[ She slowly exits. A Villager then enters and performs the kyogen interlude, a lengthy recapitulation of Miyasudokoro's story. The Priest asks the Villager to tell what he knows, and then the two men agree that the Priest has just seen the ghost of Miyasudokoro. The Priest decides to stay and read the sutras and prayers for her. The Villager withd raws. ]


    Alone I lie on the forest moss,
    A sleeve of my robe spread beneath me --
    Under forest trees, a mossy robe:
    My mat is grass of the same color.
    Unfolding my memories
    I shall offer prayers all night long;
    I shall pray for her repose.

    [ The Girl, now revealed as Miyasudokoro, enters and stands at the shite-position. ]

    Page 189


    In this carriage,
    Lovely as the autumn flowers
    At Nonomiya,
    I too have returned to the past,
    To long ago.


    How strange!
    In the faint moonlight
    The soft sounds
    Of an approaching carriage,
    A courtly carriage
    With reed blinds hanging --
    A sight of unimagined beauty!
    It must be you, Miyasudokoro!
    But what is the carriage you ride in?


    You ask about my carriage?
    I remember now
    That scene of long ago --
    The Kamo Festival,
    The jostling carriages.
    No one could tell
    Who their owners were,
    But thick as dewdrops


    The splendid ranks crowded the place.


    Pleasure carriages of every description,
    And one among them of special magnificence,
    The Princess Aoi's.


    "Make way for Her Highness's carriage!"
    The servants cried, clearing the crowd,
    And in the confusion


    I answered, "My carriage is small,
    I have nowhere else to put it."
    I stood my ground,


    But around the carriage


    Men suddenly swarmed.

    [ Her gestures suggest the actions described. ]


    Grasping the shafts,
    They pushed my carriage back
    Into the ranks of the servants.
    My carriage had come for no purpose,

    Page 190

    My pleasure was gone,
    And I knew my helplessness.
    I realized now
    That all that happened
    Was surely retribution
    For the sins of former lives.
    Even now I am in agony:
    Like the wheels of my carriage
    I return again and again --
    How long must I still keep returning?
    I beg you, dispel this delusion!
    I beg you, dispel my suffering!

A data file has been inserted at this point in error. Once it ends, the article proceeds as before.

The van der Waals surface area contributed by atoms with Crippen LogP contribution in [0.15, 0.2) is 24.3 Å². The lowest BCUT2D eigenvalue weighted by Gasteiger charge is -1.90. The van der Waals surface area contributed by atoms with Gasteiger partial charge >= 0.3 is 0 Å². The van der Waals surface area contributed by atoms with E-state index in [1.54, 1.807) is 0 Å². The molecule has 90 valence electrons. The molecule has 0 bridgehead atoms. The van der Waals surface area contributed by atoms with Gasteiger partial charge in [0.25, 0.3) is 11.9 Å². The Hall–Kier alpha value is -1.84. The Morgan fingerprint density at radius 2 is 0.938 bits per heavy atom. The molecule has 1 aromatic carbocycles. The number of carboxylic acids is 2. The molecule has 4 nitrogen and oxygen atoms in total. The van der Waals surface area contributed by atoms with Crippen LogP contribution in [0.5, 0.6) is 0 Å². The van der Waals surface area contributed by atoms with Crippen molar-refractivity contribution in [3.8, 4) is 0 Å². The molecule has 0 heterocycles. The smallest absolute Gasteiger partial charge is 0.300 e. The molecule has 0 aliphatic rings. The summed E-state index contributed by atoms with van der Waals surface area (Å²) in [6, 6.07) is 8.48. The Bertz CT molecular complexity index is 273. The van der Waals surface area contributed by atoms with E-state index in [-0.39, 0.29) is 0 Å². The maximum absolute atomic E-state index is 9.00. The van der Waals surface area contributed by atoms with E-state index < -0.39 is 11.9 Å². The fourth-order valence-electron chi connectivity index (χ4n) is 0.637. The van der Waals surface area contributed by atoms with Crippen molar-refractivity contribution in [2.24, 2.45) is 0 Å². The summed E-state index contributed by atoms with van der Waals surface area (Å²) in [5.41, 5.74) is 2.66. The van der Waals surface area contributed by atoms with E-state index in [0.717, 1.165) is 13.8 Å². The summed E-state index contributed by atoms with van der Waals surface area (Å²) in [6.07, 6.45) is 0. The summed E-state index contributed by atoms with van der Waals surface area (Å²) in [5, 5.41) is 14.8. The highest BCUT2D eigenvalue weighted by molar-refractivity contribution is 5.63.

[ She presses her palms together in supplication. ]


    Remembering the vanished days
    I dance, waving at the moon
    My flowerlike sleeves,


    As if begging it to restore the past.

    [ She goes to the shite-position and begins to dance. As her dance ends, the text resumes. ]


    Even the moon
    At the Shrine in the Fields
    Must remember the past;


    Its light forlornly trickles
    Through the leaves to the forest dew.
    Through the leaves to the forest dew.


    This place, once my refuge,
    This garden, still lingers


    Unchanged from long ago,


    A beauty nowhere else,


    Though transient, insubstantial


    As this little wooden fence


    From which he used to brush the dew.

    [ She brushes the fence with her fan. ]

    I, whom he visited,
    And he, my lover too,
    The whole world turned to dreams,
    To aging ruins;
    Whom shall I pine for now?
    The voices of pine-crickets

    Page 191

    Trill sin, sin,
    The wind howls:

    [ She advances to stage front. She gazes at the torii. ]

    How I remember
    Nights at the Shrine in the Fields!

    [ Weeping, she withdraws to the area before the musicians and starts to dance. The text resumes when her dance has ended. ]


    At this shrine we have always worshiped
    The divine wind that blows from Ise,

    [ She goes before the torii. ]

    The Inner and Outer Shrines.
    As I pass to and fro through this torii
    I seem to wander on the path of delusion:
    I waver between life and death.

    [ She passes back and forth through the torii. ]

    The gods will surely reject me!
    Again she climbs in her carriage and rides out
    The gate of the Burning House,
    The gate of the Burning House.

    Page 192


    1. The passage above hints at the fading love of Genji for Miyasudokoro.

    2. The verb shinobu, "to recall the past," leads into the noun shinobu no kusagoromo, a robe made of a kind of printed cloth, the design pressed from leaves. This cloth is mentioned effectively in The Brocade Tree, but here it seems an extraneous ornament and is hence omitted from the translation.

    3. The poem is quoted from The Tale of Genji, where it seems to mean that the visitor has come without invitation, pretending he had been invited. The poem is an allusive variation on poem no. 982 of the Kokinshu: "My hut is at the foot of Mount Miwa. If you love me come and visit me; my gate is the one with the cedar by it."

    4. Commentators disagree on the nature of the hut, some taking it as the place where the guardian lives, others as a place where sacred food is prepared. The meaning in either case is that buildings which, like everything else at the Shrine in the Fields, seemed highly perishable have miraculously survived.

    5. Kiritsubo was Genji's mother.

    6. Streamers of paper or mulberry bark were inscribed with prayers and attached to sakaki branches, then tossed into the stream.

    7. There are allusions here to the famous poem by Ono no Komachi in which she compares herself to a floating waterweed. See Komachi at Sekidera.

    8. A slightly modified version of the poem Miyasudokoro sent to Genji at Nonomiya. Being wetted by the waves has the additional meaning of having her sleeves wetted by tears. In other words, she is sure nobody will care whether she weeps with sorrow or not.

    9. The Virgin resided at Ise in the Také Palace.

    10. A priest's robe was frequently called kokegoromo, literally "moss robe." Here it has that meaning, but also refers to the moss on the ground. Because it is autumn the grass too is faded like the priest's robe.

    11. The Burning House is a familiar image for this world, which an enlightened person should flee as eagerly as from a burning house.